One shopkeeper expressed anger when he said: “Those damn Syrians can go back to where they came from. They only come here to ruin our lives and steal from us when we tried so hard to help them.” When asked to elaborate, he recounted a story about an apprentice he had hired, only to find out that he had stolen from him later on. When the point not that not all Syrians are “bad” and that there are “good” people as well was raised, the disgruntled shopkeeper answered: “There are very few. They are like this. They have no shame and they lie all the time. It’s in their culture.”

The initial compassion which developed into xenophobia stems not only from the Syrians’ actions –although there are those who take advantage of the situation by abusing the system, and whose actions are placed in the public spotlight as criminal. The perception is that there are more criminal activities perpetrated by Syrians by highlighting the stealing, prostitution, and other illegal activities that take place in the society. Although there is no statistical evidence to suggest that crime has increased disproportionately to the population, compared with the overall crime rates, Syrians have fewer cases than the country ratio. However, rumors and the media fuel perceptions that crime is higher among Syrians, which is becoming impossible for the local population to ignore.

The Turkish public is sensitive to the stories of abuse the Syrians have endured. However, they feel cheated as well. One woman talked about her daughter’s university entrance preparation journey.[7]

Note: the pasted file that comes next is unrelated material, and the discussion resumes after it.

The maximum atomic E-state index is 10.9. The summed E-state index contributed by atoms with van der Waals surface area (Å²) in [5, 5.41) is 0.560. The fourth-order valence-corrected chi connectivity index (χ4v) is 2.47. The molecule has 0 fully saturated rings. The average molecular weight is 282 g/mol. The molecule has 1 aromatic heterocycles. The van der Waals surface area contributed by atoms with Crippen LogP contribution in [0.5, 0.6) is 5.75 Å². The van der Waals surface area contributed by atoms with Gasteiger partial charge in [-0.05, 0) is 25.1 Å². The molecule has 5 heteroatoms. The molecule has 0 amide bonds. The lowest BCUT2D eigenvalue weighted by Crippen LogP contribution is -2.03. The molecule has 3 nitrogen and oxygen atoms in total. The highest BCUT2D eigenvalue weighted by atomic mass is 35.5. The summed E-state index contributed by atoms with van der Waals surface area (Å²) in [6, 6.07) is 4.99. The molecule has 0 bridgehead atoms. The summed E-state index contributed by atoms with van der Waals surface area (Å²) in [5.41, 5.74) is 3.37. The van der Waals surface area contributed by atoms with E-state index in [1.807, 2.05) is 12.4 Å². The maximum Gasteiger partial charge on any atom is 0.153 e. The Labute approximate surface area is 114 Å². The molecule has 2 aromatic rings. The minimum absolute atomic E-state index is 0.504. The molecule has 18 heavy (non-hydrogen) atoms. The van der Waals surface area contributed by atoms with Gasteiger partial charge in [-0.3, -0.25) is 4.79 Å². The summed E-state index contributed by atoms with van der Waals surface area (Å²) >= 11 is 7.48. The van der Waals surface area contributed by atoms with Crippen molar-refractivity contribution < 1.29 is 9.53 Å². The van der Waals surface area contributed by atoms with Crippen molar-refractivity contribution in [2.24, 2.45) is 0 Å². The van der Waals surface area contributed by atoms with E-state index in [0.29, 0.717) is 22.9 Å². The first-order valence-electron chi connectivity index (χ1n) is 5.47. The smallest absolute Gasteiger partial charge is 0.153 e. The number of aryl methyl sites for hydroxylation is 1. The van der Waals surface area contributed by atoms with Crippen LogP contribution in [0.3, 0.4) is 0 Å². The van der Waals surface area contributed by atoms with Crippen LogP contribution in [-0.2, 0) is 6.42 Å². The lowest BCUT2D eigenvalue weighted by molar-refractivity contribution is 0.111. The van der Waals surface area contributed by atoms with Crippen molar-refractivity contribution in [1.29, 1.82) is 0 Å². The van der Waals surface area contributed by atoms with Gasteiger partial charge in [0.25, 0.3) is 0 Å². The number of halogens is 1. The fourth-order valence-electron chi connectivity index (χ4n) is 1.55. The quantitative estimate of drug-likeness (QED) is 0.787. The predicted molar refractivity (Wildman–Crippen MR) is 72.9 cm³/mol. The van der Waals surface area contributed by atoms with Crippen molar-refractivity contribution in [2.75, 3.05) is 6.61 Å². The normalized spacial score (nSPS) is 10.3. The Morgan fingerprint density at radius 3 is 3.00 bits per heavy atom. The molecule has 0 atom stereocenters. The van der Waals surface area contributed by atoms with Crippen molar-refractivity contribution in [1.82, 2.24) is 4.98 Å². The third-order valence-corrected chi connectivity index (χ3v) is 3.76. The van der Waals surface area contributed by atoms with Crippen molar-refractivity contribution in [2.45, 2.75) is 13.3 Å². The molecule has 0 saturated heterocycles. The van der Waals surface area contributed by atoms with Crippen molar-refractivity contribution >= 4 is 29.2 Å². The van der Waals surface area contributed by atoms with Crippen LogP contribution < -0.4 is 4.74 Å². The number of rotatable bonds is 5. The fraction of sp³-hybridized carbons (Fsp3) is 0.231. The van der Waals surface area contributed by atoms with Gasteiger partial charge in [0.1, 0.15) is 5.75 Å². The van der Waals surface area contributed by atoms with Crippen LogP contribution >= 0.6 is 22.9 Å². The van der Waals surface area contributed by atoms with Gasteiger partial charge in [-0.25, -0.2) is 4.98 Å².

We are not rich, but I work two jobs in order to have her take extra classes to prepare for the [university entrance] exam. She is so stressed; she is losing her hair. Somebody from her school committed suicide last year when the news came that she didn’t make it into a university. This is her only hope, and now the Syrians waltz in and study wherever they want.

In light of the likely long-term settlement of Syrian refugees in Turkey, multi-layered, comprehensive policymaking is required in order to achieve sustainable resolutions.

The more the public is exposed to life with Syrians, the more these perceptions are considered their only reality. Throughout the interviews, any attempt to mitigate the negative views of Syrians is met with resistance, and projections of their frustration at having limited resources is directed towards the refugees. Turkish citizens are feeling resentment towards the millions of refugees who are using the state’s public services, which are provided by taxpayers’ money that Turks themselves are not benefiting from.